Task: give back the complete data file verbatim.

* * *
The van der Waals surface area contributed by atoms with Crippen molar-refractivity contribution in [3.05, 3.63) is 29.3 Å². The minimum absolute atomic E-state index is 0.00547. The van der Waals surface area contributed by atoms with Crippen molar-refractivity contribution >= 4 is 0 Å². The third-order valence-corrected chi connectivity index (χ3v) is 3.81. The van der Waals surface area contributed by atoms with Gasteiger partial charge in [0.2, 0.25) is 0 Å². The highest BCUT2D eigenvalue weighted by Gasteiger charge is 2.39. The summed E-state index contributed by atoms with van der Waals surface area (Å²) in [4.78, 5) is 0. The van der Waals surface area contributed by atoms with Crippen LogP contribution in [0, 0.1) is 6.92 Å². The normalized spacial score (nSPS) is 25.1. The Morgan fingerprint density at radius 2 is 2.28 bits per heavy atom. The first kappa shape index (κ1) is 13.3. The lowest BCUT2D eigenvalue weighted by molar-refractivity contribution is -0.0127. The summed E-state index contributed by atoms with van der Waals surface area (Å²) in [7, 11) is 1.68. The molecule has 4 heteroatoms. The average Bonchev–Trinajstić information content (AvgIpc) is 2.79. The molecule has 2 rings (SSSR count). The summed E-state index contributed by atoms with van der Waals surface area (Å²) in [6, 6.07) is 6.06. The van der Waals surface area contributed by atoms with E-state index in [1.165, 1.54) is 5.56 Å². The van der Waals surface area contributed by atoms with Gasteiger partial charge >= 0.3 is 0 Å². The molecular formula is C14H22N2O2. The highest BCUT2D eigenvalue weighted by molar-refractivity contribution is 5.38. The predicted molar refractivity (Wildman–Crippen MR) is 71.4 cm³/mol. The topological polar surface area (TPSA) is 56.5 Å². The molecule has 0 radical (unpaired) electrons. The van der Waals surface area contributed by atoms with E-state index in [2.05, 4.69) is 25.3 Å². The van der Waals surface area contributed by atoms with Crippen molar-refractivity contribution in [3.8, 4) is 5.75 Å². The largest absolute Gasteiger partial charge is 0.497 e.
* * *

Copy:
The van der Waals surface area contributed by atoms with Crippen molar-refractivity contribution in [3.05, 3.63) is 29.3 Å². The minimum absolute atomic E-state index is 0.00547. The van der Waals surface area contributed by atoms with Crippen molar-refractivity contribution >= 4 is 0 Å². The third-order valence-corrected chi connectivity index (χ3v) is 3.81. The van der Waals surface area contributed by atoms with Gasteiger partial charge in [0.2, 0.25) is 0 Å². The highest BCUT2D eigenvalue weighted by Gasteiger charge is 2.39. The summed E-state index contributed by atoms with van der Waals surface area (Å²) in [4.78, 5) is 0. The van der Waals surface area contributed by atoms with Crippen LogP contribution in [0, 0.1) is 6.92 Å². The normalized spacial score (nSPS) is 25.1. The Morgan fingerprint density at radius 2 is 2.28 bits per heavy atom. The first kappa shape index (κ1) is 13.3. The lowest BCUT2D eigenvalue weighted by molar-refractivity contribution is -0.0127. The summed E-state index contributed by atoms with van der Waals surface area (Å²) in [7, 11) is 1.68. The molecule has 4 heteroatoms. The average Bonchev–Trinajstić information content (AvgIpc) is 2.79. The molecule has 2 rings (SSSR count). The summed E-state index contributed by atoms with van der Waals surface area (Å²) in [6, 6.07) is 6.06. The van der Waals surface area contributed by atoms with E-state index in [1.165, 1.54) is 5.56 Å². The van der Waals surface area contributed by atoms with Gasteiger partial charge >= 0.3 is 0 Å². The molecular formula is C14H22N2O2. The highest BCUT2D eigenvalue weighted by molar-refractivity contribution is 5.38. The predicted molar refractivity (Wildman–Crippen MR) is 71.4 cm³/mol. The topological polar surface area (TPSA) is 56.5 Å². The molecule has 0 radical (unpaired) electrons. The van der Waals surface area contributed by atoms with E-state index in [2.05, 4.69) is 25.3 Å². The van der Waals surface area contributed by atoms with Crippen molar-refractivity contribution in [3.8, 4) is 5.75 Å². The largest absolute Gasteiger partial charge is 0.497 e.